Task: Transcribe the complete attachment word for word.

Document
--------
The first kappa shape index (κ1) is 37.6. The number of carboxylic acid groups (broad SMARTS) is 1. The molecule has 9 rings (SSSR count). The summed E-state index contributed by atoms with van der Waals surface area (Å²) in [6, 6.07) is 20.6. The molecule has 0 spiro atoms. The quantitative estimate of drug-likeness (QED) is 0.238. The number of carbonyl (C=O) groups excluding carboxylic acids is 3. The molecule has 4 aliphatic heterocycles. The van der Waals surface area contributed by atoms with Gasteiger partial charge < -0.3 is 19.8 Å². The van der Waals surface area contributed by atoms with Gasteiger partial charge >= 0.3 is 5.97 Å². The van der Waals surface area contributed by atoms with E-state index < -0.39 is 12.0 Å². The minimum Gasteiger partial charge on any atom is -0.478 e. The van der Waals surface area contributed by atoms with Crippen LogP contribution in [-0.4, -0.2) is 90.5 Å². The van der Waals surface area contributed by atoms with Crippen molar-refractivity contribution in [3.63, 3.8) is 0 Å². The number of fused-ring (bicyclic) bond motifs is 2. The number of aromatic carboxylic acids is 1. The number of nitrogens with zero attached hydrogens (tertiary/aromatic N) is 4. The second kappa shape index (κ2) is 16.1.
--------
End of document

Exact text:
The first kappa shape index (κ1) is 37.6. The number of carboxylic acid groups (broad SMARTS) is 1. The molecule has 9 rings (SSSR count). The summed E-state index contributed by atoms with van der Waals surface area (Å²) in [6, 6.07) is 20.6. The molecule has 0 spiro atoms. The quantitative estimate of drug-likeness (QED) is 0.238. The number of carbonyl (C=O) groups excluding carboxylic acids is 3. The molecule has 4 aliphatic heterocycles. The van der Waals surface area contributed by atoms with Gasteiger partial charge < -0.3 is 19.8 Å². The van der Waals surface area contributed by atoms with Gasteiger partial charge >= 0.3 is 5.97 Å². The van der Waals surface area contributed by atoms with E-state index < -0.39 is 12.0 Å². The minimum Gasteiger partial charge on any atom is -0.478 e. The van der Waals surface area contributed by atoms with Crippen LogP contribution in [-0.4, -0.2) is 90.5 Å². The van der Waals surface area contributed by atoms with Crippen molar-refractivity contribution in [3.63, 3.8) is 0 Å². The number of fused-ring (bicyclic) bond motifs is 2. The number of aromatic carboxylic acids is 1. The number of nitrogens with zero attached hydrogens (tertiary/aromatic N) is 4. The second kappa shape index (κ2) is 16.1.